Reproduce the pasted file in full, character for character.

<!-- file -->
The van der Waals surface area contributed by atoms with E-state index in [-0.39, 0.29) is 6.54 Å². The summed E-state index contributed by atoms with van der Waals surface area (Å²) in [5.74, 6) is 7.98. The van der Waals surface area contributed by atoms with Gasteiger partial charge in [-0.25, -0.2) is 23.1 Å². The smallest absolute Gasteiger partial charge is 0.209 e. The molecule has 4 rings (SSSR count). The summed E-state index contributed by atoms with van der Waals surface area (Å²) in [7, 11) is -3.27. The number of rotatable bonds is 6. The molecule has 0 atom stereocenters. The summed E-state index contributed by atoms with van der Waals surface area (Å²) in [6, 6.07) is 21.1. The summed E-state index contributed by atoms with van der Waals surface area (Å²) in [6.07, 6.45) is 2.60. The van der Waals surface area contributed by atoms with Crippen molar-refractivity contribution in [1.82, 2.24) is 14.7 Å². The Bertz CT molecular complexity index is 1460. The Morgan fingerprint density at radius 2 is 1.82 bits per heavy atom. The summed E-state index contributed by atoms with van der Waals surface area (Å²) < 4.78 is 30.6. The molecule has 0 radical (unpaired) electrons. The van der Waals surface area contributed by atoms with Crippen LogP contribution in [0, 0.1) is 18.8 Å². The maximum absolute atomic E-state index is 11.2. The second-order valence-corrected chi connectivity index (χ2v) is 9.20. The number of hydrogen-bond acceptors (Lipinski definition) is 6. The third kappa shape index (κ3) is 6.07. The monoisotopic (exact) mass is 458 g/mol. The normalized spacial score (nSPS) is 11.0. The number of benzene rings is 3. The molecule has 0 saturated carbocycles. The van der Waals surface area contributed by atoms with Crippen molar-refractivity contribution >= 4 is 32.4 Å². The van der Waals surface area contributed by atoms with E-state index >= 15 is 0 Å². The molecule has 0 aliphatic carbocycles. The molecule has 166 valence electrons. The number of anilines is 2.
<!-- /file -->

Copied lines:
The van der Waals surface area contributed by atoms with E-state index in [-0.39, 0.29) is 6.54 Å². The summed E-state index contributed by atoms with van der Waals surface area (Å²) in [5.74, 6) is 7.98. The van der Waals surface area contributed by atoms with Gasteiger partial charge in [-0.25, -0.2) is 23.1 Å². The smallest absolute Gasteiger partial charge is 0.209 e. The molecule has 4 rings (SSSR count). The summed E-state index contributed by atoms with van der Waals surface area (Å²) in [7, 11) is -3.27. The number of rotatable bonds is 6. The molecule has 0 atom stereocenters. The summed E-state index contributed by atoms with van der Waals surface area (Å²) in [6, 6.07) is 21.1. The summed E-state index contributed by atoms with van der Waals surface area (Å²) in [6.07, 6.45) is 2.60. The van der Waals surface area contributed by atoms with Crippen molar-refractivity contribution in [1.82, 2.24) is 14.7 Å². The Bertz CT molecular complexity index is 1460. The Morgan fingerprint density at radius 2 is 1.82 bits per heavy atom. The summed E-state index contributed by atoms with van der Waals surface area (Å²) < 4.78 is 30.6. The molecule has 0 radical (unpaired) electrons. The van der Waals surface area contributed by atoms with Crippen LogP contribution in [0, 0.1) is 18.8 Å². The maximum absolute atomic E-state index is 11.2. The second-order valence-corrected chi connectivity index (χ2v) is 9.20. The number of hydrogen-bond acceptors (Lipinski definition) is 6. The third kappa shape index (κ3) is 6.07. The monoisotopic (exact) mass is 458 g/mol. The normalized spacial score (nSPS) is 11.0. The number of benzene rings is 3. The molecule has 0 saturated carbocycles. The van der Waals surface area contributed by atoms with Crippen molar-refractivity contribution >= 4 is 32.4 Å². The van der Waals surface area contributed by atoms with E-state index >= 15 is 0 Å². The molecule has 0 aliphatic carbocycles. The molecule has 166 valence electrons. The number of anilines is 2.